“…global warming is no longer a philosophical threat, no longer a future threat, no longer a threat at all. It’s our reality. We’ve changed the planet, changed it in large and fundamental ways. And these changes are far, far more evident in the toughest parts of the globe, where climate change is already wrecking thousands of lives daily…” – Bill McKibbin, Eaarth
Extraordinary things are happening in Australian politics today.
Kevin Rudd, who lead the Labour part to a “smashing” victory in 2007 – and was once Australia’s most popular Prime Minister – has been ousted and replaced by Deputy Prime Minister Julia Gaillard.
There are far more qualified people who can comment on this, however thinking about this in the context of climate change I believe this is a harbinger of things to come.
In less than twelve months a Prime Minister and a Leader of the Opposition have been deposed because of the politics surrounding climate change.
Late last year, Malcolm Turnbull was ousted by right-wing elements of the Liberal Party who rejected not only the ETS, but the idea that humanity was causing global warming.
Rudd was elected in large part because many Australians wanted action on climate change. There are many reasons for the collapse in public support for Rudd, however the key moment was his “back flip” on the Emissions Trading Scheme that destroyed people trust in him and the governments willingness to take action:
By November, the Rudd government appeared unassailable, enhanced by the faltering state of then opposition leader Malcolm Turnbull.
Mr Rudd went to Copenhagen with fading hopes of climate glory on either the international or national stage.
This was to mark the beginning of his slide.
As Opposition Leader Tony Abbott, who had been hoisted by the vigorously anti-emissions trading scheme agitators within the Coalition, began to badger Mr Rudd over the ”great big new tax”, his climate ardour cooled.
His backing away from legislation, let alone a double dissolution, on the climate issue became corrosive.
The politics of climate change destroyed two political leaders: what’s next?
The politics of climate change is not the sole driver of these events.
However, I think we can say climate change is no longer an issue politicians can afford to ignore.
The majority of Australians (let’s ignore the highly vocal, but significant minority of “sceptics”) want action on climate change. Rudd disappointed with his ETS back flip.
Conversely, sceptics of climate change backed the new Liberal leader Tony Abbot whose acceptance of the science is at best tenuous.
I think it goes without saying that climate change issues will completely reshape the political landscape over the next few years.
As it’s effects begun to be felt even more, politicians who once chanted the “growth” mantra will struggle to develop policies that will mitigate the effects of global warming and put a price on carbon.
The public will become even more divided on what they believe is an adequate response to climate change. This in turn may drive even wilder swings in opinion polls.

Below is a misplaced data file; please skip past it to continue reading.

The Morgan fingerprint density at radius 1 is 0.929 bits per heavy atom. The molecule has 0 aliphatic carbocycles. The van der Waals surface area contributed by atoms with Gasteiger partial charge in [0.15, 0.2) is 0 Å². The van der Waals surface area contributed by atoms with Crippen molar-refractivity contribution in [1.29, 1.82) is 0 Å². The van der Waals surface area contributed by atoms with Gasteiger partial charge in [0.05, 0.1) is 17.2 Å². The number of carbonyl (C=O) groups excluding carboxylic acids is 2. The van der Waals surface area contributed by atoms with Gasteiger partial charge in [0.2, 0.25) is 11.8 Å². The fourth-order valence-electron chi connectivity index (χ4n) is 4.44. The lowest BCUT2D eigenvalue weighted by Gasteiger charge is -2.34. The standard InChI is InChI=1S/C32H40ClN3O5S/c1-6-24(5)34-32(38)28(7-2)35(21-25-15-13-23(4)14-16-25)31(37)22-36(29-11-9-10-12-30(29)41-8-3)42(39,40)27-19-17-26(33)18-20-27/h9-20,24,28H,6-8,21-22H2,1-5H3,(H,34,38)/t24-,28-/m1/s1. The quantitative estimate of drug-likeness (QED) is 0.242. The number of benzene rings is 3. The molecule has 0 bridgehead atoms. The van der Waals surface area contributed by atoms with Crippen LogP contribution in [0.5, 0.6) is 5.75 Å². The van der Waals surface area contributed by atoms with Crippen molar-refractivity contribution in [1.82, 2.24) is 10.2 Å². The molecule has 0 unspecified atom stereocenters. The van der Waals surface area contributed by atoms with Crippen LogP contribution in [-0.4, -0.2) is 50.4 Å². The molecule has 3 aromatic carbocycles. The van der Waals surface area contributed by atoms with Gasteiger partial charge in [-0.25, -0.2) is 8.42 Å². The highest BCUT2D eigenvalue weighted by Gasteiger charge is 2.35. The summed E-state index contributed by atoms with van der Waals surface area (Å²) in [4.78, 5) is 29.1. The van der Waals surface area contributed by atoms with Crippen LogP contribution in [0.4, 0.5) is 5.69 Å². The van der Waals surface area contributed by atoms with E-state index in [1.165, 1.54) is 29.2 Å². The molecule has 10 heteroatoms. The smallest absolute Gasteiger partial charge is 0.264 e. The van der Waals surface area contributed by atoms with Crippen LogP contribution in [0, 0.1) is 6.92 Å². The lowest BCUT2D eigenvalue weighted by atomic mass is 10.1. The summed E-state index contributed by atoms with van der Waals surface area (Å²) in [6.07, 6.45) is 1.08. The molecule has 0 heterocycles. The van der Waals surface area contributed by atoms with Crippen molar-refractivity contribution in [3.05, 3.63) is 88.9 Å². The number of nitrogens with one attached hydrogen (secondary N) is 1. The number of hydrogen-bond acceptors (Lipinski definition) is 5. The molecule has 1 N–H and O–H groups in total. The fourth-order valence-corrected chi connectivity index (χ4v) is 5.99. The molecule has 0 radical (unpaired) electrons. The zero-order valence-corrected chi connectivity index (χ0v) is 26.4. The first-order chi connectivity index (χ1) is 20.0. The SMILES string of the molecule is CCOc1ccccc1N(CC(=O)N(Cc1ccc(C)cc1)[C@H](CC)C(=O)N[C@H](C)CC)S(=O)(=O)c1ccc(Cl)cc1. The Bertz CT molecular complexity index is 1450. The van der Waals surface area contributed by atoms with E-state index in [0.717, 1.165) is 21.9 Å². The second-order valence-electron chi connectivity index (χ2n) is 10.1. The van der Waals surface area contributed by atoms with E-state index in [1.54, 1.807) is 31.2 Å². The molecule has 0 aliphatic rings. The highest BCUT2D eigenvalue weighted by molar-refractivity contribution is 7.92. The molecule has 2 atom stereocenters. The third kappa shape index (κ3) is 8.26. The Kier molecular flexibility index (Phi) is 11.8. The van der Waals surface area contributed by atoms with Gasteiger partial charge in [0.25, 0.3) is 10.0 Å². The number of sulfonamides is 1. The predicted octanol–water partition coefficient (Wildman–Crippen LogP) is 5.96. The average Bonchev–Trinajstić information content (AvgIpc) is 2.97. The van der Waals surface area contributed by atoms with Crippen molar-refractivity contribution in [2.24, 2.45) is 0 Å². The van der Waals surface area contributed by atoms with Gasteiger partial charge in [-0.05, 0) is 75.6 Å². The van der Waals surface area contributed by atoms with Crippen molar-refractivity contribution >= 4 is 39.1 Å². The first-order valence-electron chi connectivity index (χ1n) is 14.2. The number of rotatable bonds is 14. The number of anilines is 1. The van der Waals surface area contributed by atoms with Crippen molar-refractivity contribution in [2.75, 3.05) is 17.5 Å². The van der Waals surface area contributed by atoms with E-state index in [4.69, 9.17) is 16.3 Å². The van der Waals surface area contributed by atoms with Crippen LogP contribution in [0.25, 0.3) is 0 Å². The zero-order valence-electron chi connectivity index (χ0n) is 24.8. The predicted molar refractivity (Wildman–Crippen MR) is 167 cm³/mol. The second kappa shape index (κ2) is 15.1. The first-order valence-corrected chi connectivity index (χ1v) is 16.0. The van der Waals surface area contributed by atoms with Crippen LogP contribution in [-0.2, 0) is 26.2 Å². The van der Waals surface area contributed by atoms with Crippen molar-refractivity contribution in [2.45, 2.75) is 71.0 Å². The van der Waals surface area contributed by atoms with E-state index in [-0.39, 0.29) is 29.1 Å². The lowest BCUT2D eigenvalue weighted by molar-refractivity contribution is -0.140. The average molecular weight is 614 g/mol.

Perhaps politics will become even more partisan. Having delayed action for nearly twenty years, governments and politicians around the world will scramble to develop effective and popular strategies.
But what will this mean for us, the ordinary citizens of democracies such as Australia?
New politics for a new planet: the “Green-Security” political paradigm
As Bill McKibben said in his recent book Eaarth, we live on a new planet.
Thus it makes sense that we will see a new form of politics emerging, one very different from the neo-conservative politics of the last few decades that have placed a primacy on economic growth and management.
It won’t be “It’s the economy stupid” but “It’s the planet, stupid”.
Economic issues, once the predominant concern of politics is going to take a back seat.
The old distinctions between left, right, liberal, green, progressive and conservative will become increasingly meaningless.
Instead, we may see a politics that is focussed on conversation and security.
The politics of green parties will merge into the mainstream, as we see the effects of climate change become even more apparent – protecting the environment will become the central position of most parties. .
Twinned to this will be a concerns about security: food security as agriculture suffers under climate change; border security as populations become displaced and waves of refugees shift in response to weather; economic security as we struggle with the costs climate change will wreck on our economics; energy security; and military security, as conflicts escalate.
This hybrid “Green-Security” politics will be a direct product of climate change. 
We will lurch between wanting to mitigate the effect of global warming, desperately trying to reduce the volume of CO2 we put into the atmosphere and dealing with the political and economic impacts all this entails.
We’ve left Earth with its familiar climate, cultures and politics.
We’re about to land on Eaarth, a very different planet.
 This won’t stop the denial movement, even as the seas rise they’ll claim it’s the sun, faulty weather stations or a conspiracy orchestrated by green-socialist-bankers.
 I’m struggling for an adequate definition, happy for other suggestions